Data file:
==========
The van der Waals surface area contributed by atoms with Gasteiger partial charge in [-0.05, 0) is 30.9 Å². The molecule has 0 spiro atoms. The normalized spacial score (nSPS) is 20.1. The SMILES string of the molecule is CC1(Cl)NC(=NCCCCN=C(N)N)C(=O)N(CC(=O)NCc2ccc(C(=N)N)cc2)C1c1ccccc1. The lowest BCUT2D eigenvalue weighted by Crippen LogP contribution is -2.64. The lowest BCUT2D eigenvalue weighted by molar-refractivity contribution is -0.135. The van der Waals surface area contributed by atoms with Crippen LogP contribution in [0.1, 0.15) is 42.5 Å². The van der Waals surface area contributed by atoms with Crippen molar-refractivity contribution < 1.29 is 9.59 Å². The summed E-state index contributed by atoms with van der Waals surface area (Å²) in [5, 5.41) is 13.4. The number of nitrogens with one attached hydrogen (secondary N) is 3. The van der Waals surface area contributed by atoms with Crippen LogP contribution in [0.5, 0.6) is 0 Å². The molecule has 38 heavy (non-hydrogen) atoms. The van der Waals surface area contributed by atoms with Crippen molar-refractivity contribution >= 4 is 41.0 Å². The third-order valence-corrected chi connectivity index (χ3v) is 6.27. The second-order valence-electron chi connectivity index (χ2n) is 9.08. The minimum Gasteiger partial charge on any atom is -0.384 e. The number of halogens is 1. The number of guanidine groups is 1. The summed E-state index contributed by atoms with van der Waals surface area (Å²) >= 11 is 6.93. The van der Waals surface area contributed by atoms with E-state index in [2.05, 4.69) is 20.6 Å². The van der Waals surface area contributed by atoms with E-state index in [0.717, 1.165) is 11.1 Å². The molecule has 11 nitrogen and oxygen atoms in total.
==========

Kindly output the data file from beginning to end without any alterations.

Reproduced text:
The van der Waals surface area contributed by atoms with Gasteiger partial charge in [-0.05, 0) is 30.9 Å². The molecule has 0 spiro atoms. The normalized spacial score (nSPS) is 20.1. The SMILES string of the molecule is CC1(Cl)NC(=NCCCCN=C(N)N)C(=O)N(CC(=O)NCc2ccc(C(=N)N)cc2)C1c1ccccc1. The lowest BCUT2D eigenvalue weighted by Crippen LogP contribution is -2.64. The lowest BCUT2D eigenvalue weighted by molar-refractivity contribution is -0.135. The van der Waals surface area contributed by atoms with Crippen LogP contribution in [0.1, 0.15) is 42.5 Å². The van der Waals surface area contributed by atoms with Crippen molar-refractivity contribution < 1.29 is 9.59 Å². The summed E-state index contributed by atoms with van der Waals surface area (Å²) in [5, 5.41) is 13.4. The number of nitrogens with one attached hydrogen (secondary N) is 3. The van der Waals surface area contributed by atoms with Crippen LogP contribution in [0.5, 0.6) is 0 Å². The molecule has 38 heavy (non-hydrogen) atoms. The van der Waals surface area contributed by atoms with Crippen molar-refractivity contribution >= 4 is 41.0 Å². The third-order valence-corrected chi connectivity index (χ3v) is 6.27. The second-order valence-electron chi connectivity index (χ2n) is 9.08. The minimum Gasteiger partial charge on any atom is -0.384 e. The number of halogens is 1. The number of guanidine groups is 1. The summed E-state index contributed by atoms with van der Waals surface area (Å²) >= 11 is 6.93. The van der Waals surface area contributed by atoms with E-state index in [2.05, 4.69) is 20.6 Å². The van der Waals surface area contributed by atoms with E-state index in [0.717, 1.165) is 11.1 Å². The molecule has 11 nitrogen and oxygen atoms in total.